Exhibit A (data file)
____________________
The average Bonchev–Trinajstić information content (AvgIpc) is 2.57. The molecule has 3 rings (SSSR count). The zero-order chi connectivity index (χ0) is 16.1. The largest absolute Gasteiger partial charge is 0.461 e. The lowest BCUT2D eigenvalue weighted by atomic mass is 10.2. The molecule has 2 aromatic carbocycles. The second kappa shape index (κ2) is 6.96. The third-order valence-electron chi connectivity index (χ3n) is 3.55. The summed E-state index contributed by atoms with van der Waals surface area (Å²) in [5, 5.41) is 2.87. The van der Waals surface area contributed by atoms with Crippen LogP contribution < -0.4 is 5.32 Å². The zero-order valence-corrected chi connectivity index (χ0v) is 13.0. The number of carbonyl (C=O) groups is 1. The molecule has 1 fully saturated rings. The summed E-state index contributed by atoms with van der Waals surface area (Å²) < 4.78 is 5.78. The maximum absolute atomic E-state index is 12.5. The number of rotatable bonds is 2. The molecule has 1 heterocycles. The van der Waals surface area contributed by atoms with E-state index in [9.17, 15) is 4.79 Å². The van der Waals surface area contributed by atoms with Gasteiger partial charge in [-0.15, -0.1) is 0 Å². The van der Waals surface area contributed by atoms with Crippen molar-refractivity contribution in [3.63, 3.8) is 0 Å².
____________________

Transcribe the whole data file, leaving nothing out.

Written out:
The average Bonchev–Trinajstić information content (AvgIpc) is 2.57. The molecule has 3 rings (SSSR count). The zero-order chi connectivity index (χ0) is 16.1. The largest absolute Gasteiger partial charge is 0.461 e. The lowest BCUT2D eigenvalue weighted by atomic mass is 10.2. The molecule has 2 aromatic carbocycles. The second kappa shape index (κ2) is 6.96. The third-order valence-electron chi connectivity index (χ3n) is 3.55. The summed E-state index contributed by atoms with van der Waals surface area (Å²) in [5, 5.41) is 2.87. The van der Waals surface area contributed by atoms with Crippen LogP contribution < -0.4 is 5.32 Å². The zero-order valence-corrected chi connectivity index (χ0v) is 13.0. The number of carbonyl (C=O) groups is 1. The molecule has 1 fully saturated rings. The summed E-state index contributed by atoms with van der Waals surface area (Å²) < 4.78 is 5.78. The maximum absolute atomic E-state index is 12.5. The number of rotatable bonds is 2. The molecule has 1 heterocycles. The van der Waals surface area contributed by atoms with E-state index in [9.17, 15) is 4.79 Å². The van der Waals surface area contributed by atoms with Gasteiger partial charge in [-0.15, -0.1) is 0 Å². The van der Waals surface area contributed by atoms with Crippen molar-refractivity contribution in [3.63, 3.8) is 0 Å².